Science fiction and fantasy                                            

The King's Heir

by Johan Pihl, Raphael Vasconceles, Gina Jenkins and Geoffrey Bonn


Not only is The King's Heir a book derived from a game, but it also has no less than four listed authors, even though it is not a collection of short stories. Neither of these facts bode well. Good books are rarely written by committee, and it's equally unusual for a game to translate well into book form.

Gidar is an eight-year-old apprentice under the protection of Yegesh, a priest. They live on the backwater island of Oldos, the kind of place where people rarely leave. Gidar's parents are unknown, and he sports a convict's tattoo on his back.

Gidar's peaceful existence is shattered one day when he is kidnapped by a crew of pirates. Led by Gekare, these outlaws lead him into a life of looting on the high seas. They also insist on calling him Aeth. It's the first of several abductions and name-changes.

Gekare is kind to Aeth and treats him as a favourite, but he's no less a pirate for that. But again Aeth is kidnapped, and taken to live a restrictive rich boy's life under the name of Bomus. The Peyel organisation is behind this. Peyel is led by the mysterious Gemlan, a man who seems to ooze evil from every pore. We don't see much of him, but Peyel is a brutal and powerful group that seems to be a law unto itself.

Whilst living as Bomus, Aeth gets a history lesson that gives us some obvious clues about his place in the scheme of things. He soon leaves to take up piracy and smuggling once more. But King Croilin gets the notion that Aeth the Seaweasel is a threat to his throne, and he takes steps to destroy Aeth. Never mind that the king's action will bring war and anarchy to his entire country.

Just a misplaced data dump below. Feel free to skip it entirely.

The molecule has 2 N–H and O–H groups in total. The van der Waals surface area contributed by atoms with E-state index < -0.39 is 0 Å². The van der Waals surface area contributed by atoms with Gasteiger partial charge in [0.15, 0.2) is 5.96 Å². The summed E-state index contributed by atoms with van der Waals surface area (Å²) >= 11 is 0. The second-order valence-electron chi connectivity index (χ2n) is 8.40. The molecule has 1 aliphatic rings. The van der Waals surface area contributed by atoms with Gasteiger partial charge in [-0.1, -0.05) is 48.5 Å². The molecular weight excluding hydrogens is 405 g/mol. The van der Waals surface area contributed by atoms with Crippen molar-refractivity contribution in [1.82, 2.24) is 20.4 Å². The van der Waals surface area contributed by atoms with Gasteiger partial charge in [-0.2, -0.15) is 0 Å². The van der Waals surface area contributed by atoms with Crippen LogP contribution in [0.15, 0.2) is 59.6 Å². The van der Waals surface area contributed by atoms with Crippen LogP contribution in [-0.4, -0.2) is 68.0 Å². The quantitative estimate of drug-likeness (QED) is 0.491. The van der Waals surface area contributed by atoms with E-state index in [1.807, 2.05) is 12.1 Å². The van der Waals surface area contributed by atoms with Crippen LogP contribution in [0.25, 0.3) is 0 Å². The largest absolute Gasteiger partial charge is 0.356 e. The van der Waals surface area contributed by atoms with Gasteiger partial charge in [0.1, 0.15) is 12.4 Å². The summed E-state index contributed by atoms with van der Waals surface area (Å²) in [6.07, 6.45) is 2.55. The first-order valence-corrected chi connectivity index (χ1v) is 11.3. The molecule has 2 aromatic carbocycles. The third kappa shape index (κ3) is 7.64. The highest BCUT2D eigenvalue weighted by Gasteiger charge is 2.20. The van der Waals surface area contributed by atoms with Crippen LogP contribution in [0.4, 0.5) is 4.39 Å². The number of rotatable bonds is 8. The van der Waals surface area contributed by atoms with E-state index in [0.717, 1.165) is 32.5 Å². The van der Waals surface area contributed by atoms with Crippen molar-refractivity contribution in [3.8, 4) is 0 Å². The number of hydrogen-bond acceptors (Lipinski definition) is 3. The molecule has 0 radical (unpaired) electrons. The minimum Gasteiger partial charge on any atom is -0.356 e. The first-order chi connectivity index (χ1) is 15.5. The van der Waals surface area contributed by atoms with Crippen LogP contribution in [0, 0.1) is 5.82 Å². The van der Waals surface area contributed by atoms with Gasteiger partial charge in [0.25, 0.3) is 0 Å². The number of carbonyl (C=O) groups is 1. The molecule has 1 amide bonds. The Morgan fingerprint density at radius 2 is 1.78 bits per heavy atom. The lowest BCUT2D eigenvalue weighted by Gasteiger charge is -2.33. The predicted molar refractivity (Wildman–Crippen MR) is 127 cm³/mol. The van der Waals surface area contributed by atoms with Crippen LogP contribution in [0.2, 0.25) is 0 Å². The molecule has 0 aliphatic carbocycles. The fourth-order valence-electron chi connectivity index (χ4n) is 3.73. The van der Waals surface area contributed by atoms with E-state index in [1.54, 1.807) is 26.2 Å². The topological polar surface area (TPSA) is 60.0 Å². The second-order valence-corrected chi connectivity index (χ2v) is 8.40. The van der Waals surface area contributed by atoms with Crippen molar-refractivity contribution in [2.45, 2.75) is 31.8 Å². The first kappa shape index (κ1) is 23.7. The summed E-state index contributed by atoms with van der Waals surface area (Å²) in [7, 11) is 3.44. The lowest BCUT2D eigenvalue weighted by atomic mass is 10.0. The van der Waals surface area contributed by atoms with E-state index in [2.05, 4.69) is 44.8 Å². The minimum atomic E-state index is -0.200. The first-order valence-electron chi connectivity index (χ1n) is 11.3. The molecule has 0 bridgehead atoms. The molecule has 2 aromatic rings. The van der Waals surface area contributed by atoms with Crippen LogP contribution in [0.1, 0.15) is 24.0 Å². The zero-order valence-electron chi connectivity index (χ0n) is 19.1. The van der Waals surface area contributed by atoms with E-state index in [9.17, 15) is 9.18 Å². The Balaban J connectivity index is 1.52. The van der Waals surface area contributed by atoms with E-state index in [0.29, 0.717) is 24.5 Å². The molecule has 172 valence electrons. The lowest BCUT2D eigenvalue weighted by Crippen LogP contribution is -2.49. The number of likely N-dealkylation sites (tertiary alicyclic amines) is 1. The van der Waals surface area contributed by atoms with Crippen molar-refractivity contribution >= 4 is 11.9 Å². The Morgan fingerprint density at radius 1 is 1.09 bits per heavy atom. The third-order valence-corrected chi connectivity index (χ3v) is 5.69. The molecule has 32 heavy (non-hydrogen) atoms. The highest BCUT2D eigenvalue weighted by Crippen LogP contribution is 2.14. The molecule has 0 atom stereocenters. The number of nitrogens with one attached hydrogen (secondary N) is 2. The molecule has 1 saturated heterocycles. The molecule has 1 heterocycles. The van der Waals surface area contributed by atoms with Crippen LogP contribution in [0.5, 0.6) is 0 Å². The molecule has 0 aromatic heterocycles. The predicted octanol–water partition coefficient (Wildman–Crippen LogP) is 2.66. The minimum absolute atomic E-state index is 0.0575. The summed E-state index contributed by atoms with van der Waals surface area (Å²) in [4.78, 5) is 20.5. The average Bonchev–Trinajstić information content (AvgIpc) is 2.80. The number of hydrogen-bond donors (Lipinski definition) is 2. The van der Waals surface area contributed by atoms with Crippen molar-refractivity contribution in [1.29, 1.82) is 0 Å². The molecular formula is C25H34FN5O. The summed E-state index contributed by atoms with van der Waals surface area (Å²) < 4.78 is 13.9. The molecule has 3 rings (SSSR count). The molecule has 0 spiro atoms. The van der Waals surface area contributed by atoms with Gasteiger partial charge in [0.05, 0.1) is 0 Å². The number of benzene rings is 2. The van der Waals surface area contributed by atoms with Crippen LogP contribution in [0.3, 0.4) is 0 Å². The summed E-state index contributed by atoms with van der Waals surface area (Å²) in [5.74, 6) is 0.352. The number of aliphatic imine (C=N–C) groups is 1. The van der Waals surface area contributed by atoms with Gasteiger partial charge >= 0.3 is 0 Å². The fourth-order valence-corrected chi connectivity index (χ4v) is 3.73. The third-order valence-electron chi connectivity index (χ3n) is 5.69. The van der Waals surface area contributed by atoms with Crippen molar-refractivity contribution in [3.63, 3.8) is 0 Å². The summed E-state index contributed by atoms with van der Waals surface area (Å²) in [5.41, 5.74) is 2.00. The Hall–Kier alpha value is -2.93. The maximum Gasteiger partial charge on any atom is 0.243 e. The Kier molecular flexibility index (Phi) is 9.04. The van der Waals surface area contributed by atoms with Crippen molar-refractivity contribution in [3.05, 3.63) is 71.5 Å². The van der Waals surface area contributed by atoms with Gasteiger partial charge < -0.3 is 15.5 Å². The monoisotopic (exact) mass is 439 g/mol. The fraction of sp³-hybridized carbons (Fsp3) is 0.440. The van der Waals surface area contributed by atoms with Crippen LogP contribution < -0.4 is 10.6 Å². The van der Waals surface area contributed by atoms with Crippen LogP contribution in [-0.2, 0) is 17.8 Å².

The King's Heir is a pre-industrial pirate adventure set in another world, rather than a fantasy in the sense of a magical or supernatural story. Although the pace is fairly fast and there's plenty of action, it does go on in the same vein for too long. It seems like one fight or lucky escape after another. Whilst this may be an appropriate formula for a game, it isn't enough to sustain a novel.

The King's Heir lacks a unifying theme that would tie all of the action together. The characters are all very clichéd and one-dimensional. Even Aeth, the central character, seems to have no strategy beyond laying low and travelling to the capital to find out what he can. He's naive and not much of a leader, more like some boy who ended up in bad company. As a result this book is very hard to get into.

The dialogue is classic RPG-speak, full of dropped aitches and dodgy Olde Englishe lines: "An' wherefrom come ye, stranger." Nearly all the characters talk in this pirate yokel dialect, to the extent that it affects readability.

It's easy to see where The King's Heir has gone wrong. What would clearly work well as a game just doesn't have the depth that a good fantasy novel needs. Where you don't need very believable protagonists in a game, because you can see them or act in their place, on paper they need a great deal more fleshing out. And where the action in a game is often enough to keep you interested, in a novel constant action soon becomes repetitive and tiresome.

Book Details

Year: 2006

Categories: Books


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2 star rating

Review © Ros Jackson

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